Next year at Fashion Week, designers should make a conscious effort to increase diversity among the models they hire. Perhaps their models can all be of different ethnicities and racial backgrounds. After all, giant events like NYFW are catering to an international audience, and their runways should honor that. Further, what would be the harm in introducing a variety of sizes among the models – some 6s, 8s, 10s, 12s and 14s could walk down the runway with the 0s and 00s.

If even one designer introduces these changes, there’s a chance that the rest will follow. Fashion is about taking risks and being creative, so why not apply that mindset to all aspects of the event? Maybe if these changes are made and more perspectives are represented and validated by the models, events like New York Fashion Week will become accessible and inviting to a more diverse crowd.

Nina Hagen ’15 hagen@stolaf.edu is from St. Paul, Minn. She majors in English.

× Featured

Student journalism is a very important platform for opinions

Vote No advocate talks strategies

On Thursday, Feb. 13, St. Olaf welcomed Jamie Ebert to campus to talk about the strategy behind last year’s winning “Vote No” campaign to legalize same-sex marriage in Minnesota. The event was co-sponsored by the Political Awareness Committee PAC and GLOW Gay, Lesbian or Whatever, the LGBT awareness group on campus.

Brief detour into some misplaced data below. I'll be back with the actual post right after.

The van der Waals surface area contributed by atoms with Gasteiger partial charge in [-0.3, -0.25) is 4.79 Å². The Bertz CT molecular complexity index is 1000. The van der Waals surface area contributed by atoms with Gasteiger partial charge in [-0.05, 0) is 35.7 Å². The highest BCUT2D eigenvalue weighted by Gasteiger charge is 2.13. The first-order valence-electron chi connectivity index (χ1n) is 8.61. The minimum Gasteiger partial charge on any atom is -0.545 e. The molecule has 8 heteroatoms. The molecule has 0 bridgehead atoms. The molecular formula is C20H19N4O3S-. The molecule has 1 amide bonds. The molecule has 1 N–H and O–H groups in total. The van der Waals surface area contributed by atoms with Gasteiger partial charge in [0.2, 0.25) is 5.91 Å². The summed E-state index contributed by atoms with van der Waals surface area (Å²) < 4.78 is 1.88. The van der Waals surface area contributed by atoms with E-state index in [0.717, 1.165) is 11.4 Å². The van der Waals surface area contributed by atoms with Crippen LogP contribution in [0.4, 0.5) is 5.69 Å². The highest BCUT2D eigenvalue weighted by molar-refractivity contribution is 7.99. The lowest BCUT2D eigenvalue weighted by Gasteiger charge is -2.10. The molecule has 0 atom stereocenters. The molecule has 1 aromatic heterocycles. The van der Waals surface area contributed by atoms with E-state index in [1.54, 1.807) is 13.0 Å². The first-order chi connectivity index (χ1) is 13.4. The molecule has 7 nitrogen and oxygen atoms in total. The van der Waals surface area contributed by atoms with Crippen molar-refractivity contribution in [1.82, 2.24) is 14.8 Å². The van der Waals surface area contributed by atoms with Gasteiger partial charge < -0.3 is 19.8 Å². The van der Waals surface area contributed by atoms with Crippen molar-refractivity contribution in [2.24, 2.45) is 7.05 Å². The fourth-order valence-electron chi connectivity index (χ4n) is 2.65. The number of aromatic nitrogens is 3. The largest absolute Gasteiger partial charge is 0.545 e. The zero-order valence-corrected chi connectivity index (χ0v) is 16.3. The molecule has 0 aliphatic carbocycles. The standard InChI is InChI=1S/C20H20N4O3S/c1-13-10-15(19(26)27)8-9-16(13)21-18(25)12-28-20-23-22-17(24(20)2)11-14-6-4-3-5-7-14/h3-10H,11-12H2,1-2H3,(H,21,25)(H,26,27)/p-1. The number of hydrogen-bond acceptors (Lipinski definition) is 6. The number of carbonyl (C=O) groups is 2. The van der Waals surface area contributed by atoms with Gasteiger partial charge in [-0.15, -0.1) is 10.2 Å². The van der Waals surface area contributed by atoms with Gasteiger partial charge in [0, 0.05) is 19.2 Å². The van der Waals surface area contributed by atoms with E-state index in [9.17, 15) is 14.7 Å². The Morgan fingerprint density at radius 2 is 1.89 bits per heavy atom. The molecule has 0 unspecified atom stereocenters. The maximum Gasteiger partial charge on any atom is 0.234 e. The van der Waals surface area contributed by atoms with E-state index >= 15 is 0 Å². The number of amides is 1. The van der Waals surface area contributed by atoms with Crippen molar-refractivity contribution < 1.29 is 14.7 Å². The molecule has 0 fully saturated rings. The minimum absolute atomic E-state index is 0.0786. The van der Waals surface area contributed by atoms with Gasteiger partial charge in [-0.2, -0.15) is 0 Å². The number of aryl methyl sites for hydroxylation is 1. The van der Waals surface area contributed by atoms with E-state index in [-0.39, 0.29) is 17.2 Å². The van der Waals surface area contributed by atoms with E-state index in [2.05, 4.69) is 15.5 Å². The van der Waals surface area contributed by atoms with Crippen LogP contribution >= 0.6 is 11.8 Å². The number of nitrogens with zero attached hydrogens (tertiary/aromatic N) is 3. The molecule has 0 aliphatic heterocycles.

Ebert is the former Field Organizer for Minnesotans United for All Families, an organization working to ensure that all Minnesotans have an equal opportunity to marry whomever they choose. To the people coming into BC 143, she mentioned that both of her brothers attended St. Olaf and that she herself is a “huge St. Olaf fan.” She also called GLOW “the best gay activist group name I have ever heard.”

Before the talk began, Ebert wrote the following list on a whiteboard:

1. Tell a story

2. Connect with your audience

3. Contrast with your opposition

4. Compell [sic] to action

5. Know your messenger

This list turned out to be the majority of the thought process behindthe Vote No campaign. Ebert mainly discussed the use of television advertisements and their relative effectiveness in political campaigns. To be most effective, Ebert said, they should closely follow the points on her list.

Ebert also mentioned the importance of language, both in advertisements and phone calls to potential voters. For example, she explained that because “the average person doesn’t know what [the acronym LGBT] is,” she and other phone bank callers would instead use the term “gay people,” despite that not being completely representative of the group in question. In that case, knowing your audience is most important in creating a connection with them.